After identifying at least one model case, additional cases relating to the concept under investigation will be identified. This is necessary because it will not be possible to complete the concept analysis if there are overlaps between the identified attributes or contradictions between the defining attributes and the model case [23]. The purpose of this step is to determine which characteristics or attributes best fit with the concept under study and to identify the attributes that define the concept [43]. The additional cases should include examples that are (1) related, (2) borderline, (3) contrary, (4) invented, and (5) illegitimate [23]. Related cases closely resemble the model case but can be seen to lack at least some of the defining attributes when examined closely. Borderline cases display some of the defining attributes but lack several others. These 2 cases help to clarify the concept and to show what it is not. A contrary case is one that is clearly not an instance of the concept, whereas an invented case is used to illustrate the essential features of a concept. Finally, an illegitimate case illustrates improper use of the concept [43].

Step 7: Identifying Antecedents and Consequences of the Concept

Antecedents and consequences will be identified in the penultimate step. Walker and Avant [23] defined antecedents and consequences, respectively, as events or incidents that occur before or as a result of the occurrence of the concept.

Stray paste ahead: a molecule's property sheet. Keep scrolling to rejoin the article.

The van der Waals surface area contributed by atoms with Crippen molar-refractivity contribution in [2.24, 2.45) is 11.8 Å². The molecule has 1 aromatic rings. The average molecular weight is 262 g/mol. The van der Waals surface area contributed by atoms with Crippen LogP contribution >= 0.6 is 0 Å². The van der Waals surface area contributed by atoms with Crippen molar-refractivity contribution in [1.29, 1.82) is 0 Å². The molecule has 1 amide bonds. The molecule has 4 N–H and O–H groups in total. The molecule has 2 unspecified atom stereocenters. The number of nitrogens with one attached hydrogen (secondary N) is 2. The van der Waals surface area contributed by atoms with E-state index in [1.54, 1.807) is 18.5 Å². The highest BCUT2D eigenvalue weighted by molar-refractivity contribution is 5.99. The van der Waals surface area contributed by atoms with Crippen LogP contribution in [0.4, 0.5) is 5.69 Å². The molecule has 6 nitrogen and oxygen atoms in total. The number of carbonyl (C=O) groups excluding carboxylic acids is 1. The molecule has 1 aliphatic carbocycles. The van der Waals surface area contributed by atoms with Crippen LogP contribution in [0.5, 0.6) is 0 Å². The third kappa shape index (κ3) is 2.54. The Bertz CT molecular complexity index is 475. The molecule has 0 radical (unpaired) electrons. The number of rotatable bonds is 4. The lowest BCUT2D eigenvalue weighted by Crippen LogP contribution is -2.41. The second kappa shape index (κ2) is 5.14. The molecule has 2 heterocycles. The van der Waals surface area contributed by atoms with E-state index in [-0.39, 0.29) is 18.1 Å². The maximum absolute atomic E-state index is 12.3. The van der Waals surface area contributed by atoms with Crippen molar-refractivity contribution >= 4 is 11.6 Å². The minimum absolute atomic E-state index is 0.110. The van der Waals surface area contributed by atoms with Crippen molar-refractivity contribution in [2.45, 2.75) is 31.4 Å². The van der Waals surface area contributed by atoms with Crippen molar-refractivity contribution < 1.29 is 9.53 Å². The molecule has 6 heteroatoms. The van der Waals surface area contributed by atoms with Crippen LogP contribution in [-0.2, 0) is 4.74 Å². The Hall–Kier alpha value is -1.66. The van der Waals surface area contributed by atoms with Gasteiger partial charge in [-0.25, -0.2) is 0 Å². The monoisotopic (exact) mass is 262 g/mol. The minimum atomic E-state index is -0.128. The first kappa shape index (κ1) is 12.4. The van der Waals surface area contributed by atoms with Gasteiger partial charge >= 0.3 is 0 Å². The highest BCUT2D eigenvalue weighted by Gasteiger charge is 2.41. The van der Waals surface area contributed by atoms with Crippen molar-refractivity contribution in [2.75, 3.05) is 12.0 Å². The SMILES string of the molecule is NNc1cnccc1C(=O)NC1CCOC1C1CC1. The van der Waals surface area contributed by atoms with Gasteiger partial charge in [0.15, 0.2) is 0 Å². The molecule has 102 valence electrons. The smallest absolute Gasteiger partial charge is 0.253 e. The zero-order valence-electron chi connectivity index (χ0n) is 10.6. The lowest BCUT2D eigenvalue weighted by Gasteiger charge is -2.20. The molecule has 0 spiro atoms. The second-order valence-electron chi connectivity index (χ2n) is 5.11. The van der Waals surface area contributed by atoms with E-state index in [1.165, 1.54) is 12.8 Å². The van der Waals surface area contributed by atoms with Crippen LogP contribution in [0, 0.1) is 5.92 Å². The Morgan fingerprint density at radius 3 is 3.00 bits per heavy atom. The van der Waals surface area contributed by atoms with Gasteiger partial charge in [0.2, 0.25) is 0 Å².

Step 8: Defining Empirical Referents

The final step of the concept analysis will be to integrate the critical attributes with real-world empirical referents. According to Walker and Avant [23], empirical referents are measurable ways to demonstrate the occurrence of the concept.

Scoping Review

To identify all relevant literature on leadership in digital health services, a literature review will be conducted in accordance with the search protocol for scoping reviews by the Joanna Briggs Institute (JBI) [44]. Scoping reviews are useful for mapping the key concepts of a research topic and clarifying its working definitions and/or conceptual boundaries [45]. The search strategy used in a scoping review should be as comprehensive as possible [44]. This requirement aligns well with the principles of concept analysis, which call for the use of diverse sources to obtain varied definitions of the concept under investigation [43]. Unlike in a systematic review, quality assessment is not a necessary part of the scoping review process [44], and it is also not relevant in concept analysis [46,47]. Quality assessment is not needed in concept analysis because the data to be extracted relate to the definitions and attributes of leadership in digital health services, not the results of the study [46,47]. Therefore, all published uses of the concept under investigation are relevant, irrespective of the quality of the research in which they are used.